“Grammy/ Essence Rundown
This past Saturday I attended the Grammy Recording Academy’s “Where is the Love? The Future of R&B” panel discussion and networking reception. It was held in the city of New Orleans during Essence Festival weekend at Tomas Bistro, which is located in the heart of the Warehouse District. I was all eyes and ears as I tightly gripped my composition notebook and pen. The silence of the audience was so loud that it was deafening… and then there was the panel. The voices of Panelists: Myisha Brooks (VP, Creative Relations & Marketing, Motown Records), Carl Chery (Head of Hip-Hop/R&B Programming at Beats Music), Raheem DeVaughn (GRAMMY-nominee), and Tank (GRAMMY-nominee), led by Johnnie Walker (Executive Director Memphis and Shelby Country Music Commission | Formerly Def Jam), echoed in perfect harmony like a mass choir on Easter Sunday. I don’t know if Hip Hop is dead, but R&B is very much alive! Take my hand and embark upon this enchanting journey with me; together you and I will get educated about the current state of R&B, why Essence Festival is important to R&B, the role we can play in shining a light on R&B music, and how the Grammy Recording Academy can be a part of the solution.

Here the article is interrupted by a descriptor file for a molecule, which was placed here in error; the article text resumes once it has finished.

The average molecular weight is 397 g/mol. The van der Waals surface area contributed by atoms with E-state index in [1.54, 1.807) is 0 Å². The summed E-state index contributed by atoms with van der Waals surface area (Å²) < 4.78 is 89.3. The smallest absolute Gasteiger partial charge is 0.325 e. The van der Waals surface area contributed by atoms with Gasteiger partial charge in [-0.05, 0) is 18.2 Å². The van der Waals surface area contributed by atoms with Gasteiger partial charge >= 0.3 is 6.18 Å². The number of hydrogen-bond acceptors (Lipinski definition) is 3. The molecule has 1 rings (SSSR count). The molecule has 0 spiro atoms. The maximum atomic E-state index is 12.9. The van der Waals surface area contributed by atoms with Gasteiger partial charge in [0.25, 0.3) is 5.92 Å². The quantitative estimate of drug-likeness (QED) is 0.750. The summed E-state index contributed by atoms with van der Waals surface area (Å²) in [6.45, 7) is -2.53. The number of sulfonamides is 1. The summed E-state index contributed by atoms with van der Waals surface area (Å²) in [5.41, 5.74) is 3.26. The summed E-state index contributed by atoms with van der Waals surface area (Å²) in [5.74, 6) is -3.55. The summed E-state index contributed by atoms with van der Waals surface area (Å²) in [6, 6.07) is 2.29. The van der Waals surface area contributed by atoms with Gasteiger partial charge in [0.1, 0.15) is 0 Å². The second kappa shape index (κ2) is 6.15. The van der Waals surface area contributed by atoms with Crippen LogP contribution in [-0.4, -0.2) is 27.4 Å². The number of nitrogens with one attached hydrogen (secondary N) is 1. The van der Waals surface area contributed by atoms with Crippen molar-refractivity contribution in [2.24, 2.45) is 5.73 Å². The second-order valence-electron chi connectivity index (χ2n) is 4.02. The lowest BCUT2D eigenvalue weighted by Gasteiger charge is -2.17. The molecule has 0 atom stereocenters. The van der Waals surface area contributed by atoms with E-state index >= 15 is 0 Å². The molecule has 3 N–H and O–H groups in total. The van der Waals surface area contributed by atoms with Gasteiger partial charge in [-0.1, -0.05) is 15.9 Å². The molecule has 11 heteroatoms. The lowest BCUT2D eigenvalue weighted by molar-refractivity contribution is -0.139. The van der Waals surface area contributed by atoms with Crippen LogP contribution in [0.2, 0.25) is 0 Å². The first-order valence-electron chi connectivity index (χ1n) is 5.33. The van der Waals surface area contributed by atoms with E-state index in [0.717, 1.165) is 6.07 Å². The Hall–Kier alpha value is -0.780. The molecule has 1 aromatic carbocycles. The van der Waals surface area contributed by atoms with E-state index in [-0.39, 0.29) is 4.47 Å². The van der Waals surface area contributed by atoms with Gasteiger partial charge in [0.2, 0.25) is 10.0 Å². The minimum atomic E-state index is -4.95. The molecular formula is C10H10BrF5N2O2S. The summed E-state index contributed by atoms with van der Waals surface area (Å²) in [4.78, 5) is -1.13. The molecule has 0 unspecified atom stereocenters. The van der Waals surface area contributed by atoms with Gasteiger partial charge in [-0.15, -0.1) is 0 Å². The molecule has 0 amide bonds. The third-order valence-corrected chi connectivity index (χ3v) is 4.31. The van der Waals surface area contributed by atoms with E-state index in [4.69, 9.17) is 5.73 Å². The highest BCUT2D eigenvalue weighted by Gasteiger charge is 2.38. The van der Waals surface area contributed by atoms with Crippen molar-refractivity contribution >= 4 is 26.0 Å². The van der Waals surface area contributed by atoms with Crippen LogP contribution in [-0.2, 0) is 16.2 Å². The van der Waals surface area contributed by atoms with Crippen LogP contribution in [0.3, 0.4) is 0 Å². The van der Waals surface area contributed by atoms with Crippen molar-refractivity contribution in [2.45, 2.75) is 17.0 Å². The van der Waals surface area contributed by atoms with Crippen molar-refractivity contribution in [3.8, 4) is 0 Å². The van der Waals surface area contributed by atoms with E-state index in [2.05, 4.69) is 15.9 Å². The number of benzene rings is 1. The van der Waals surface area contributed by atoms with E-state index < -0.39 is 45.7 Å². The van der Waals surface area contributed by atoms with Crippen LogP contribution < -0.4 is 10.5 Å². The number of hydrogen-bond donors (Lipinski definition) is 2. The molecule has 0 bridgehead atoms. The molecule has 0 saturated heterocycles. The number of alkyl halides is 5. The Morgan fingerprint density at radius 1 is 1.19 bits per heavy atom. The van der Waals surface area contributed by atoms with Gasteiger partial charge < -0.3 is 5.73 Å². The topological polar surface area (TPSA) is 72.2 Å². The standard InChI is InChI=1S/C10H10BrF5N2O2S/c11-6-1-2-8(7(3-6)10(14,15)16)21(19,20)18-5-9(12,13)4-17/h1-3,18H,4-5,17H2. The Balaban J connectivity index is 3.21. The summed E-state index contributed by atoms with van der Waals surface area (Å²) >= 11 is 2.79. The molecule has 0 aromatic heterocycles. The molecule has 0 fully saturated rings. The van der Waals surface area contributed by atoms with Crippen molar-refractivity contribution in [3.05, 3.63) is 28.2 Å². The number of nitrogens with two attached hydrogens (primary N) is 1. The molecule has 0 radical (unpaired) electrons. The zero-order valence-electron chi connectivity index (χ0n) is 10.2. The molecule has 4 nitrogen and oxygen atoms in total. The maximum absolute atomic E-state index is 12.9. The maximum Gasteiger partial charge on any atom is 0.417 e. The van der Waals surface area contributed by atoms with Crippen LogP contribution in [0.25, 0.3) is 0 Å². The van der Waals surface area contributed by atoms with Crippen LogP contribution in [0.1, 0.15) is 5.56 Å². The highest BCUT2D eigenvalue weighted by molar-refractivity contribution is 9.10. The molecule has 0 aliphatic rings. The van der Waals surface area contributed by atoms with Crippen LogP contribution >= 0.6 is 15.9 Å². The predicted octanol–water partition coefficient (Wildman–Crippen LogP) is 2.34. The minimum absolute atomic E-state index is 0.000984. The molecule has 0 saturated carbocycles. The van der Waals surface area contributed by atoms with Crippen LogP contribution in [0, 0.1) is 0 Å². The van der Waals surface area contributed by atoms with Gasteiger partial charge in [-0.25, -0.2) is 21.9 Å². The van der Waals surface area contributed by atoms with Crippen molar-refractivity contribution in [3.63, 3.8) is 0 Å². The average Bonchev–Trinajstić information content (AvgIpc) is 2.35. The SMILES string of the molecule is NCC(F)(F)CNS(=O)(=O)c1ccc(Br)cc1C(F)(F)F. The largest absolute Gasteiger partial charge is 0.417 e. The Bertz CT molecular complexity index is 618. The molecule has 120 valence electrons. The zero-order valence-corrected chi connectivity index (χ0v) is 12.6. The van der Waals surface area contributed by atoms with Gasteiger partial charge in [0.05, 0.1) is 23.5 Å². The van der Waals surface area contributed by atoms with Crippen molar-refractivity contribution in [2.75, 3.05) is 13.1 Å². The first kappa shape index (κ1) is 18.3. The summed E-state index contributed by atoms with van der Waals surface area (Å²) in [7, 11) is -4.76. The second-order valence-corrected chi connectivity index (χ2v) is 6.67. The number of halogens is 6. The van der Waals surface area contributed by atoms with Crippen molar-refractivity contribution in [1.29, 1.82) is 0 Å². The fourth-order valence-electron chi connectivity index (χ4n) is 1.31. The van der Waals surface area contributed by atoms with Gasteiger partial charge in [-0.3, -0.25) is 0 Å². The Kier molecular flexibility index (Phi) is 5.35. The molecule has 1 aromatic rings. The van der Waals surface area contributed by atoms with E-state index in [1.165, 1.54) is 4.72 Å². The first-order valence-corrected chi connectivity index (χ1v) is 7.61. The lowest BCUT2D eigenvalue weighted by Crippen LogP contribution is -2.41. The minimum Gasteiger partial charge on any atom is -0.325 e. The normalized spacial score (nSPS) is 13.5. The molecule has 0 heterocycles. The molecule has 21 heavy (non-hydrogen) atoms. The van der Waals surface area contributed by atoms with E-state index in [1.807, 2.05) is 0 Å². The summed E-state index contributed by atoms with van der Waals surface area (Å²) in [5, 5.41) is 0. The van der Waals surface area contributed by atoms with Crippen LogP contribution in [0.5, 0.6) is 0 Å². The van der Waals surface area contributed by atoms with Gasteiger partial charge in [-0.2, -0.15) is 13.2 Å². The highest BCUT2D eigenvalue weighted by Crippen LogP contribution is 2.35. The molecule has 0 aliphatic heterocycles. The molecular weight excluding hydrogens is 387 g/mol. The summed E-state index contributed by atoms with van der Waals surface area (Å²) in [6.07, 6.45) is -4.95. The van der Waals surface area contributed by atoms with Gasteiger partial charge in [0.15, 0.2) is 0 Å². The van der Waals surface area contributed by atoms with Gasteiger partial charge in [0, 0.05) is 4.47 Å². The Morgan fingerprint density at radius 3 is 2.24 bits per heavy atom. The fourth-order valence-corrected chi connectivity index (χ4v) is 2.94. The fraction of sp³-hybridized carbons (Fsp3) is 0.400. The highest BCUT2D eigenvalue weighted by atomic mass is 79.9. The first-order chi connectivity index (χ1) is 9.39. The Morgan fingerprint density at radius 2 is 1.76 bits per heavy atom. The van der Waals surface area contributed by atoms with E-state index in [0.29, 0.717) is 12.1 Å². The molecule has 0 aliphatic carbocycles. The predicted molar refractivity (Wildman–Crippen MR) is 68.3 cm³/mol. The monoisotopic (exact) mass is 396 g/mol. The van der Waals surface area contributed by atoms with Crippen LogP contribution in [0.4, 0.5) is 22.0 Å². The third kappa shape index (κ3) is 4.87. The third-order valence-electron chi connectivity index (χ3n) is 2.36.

Tank: It’s going to take a collective effort from radio and from the arts to put this music in proper perspective, in a sense to where everyone has equal opportunity. I don’t feel that R & B held its ground when Hip Hop started coming in… when it became profitable we abandoned R&B music. The Jill Scott (s) and the Ledisi (s) of the world should always sell one million records. There is a disconnect, between the fans and the artists, because of the quality of music. The quality of the radio does not mix. We need people to love every song from the intro to the outro. There was a time when R & B and Hip Hop had their own separate charts, but somehow they got fused together.
We are two separate people; we are not the same person. We would like to see more R&B.
Myiesha: It’s about the artistry. We need rallies like this and we need forums like this in order to engage. We also have to be creative and innovate. It’s about sales, placement, beats music, googles play, Spotify, etc. It’s about teaching/ educating consumers about the different revenue streams of music and how they can support them whether it is merchandise or it’s going to the shelves. It’s also about the quality of the music. If you’re looking at radio for face value… it’s not a fit. The quality and the radio usually doesn’t mix which is why fewer people support and buy full albums. We need to go back and take it back to when we had full bodies of work, comprehensive albums from the intro to the outro, you loved every song not just a single. We can’t allow everything to be R&B just because it has a melody.
Live music has always been a way to express ourselves no one can duplicate or copy that.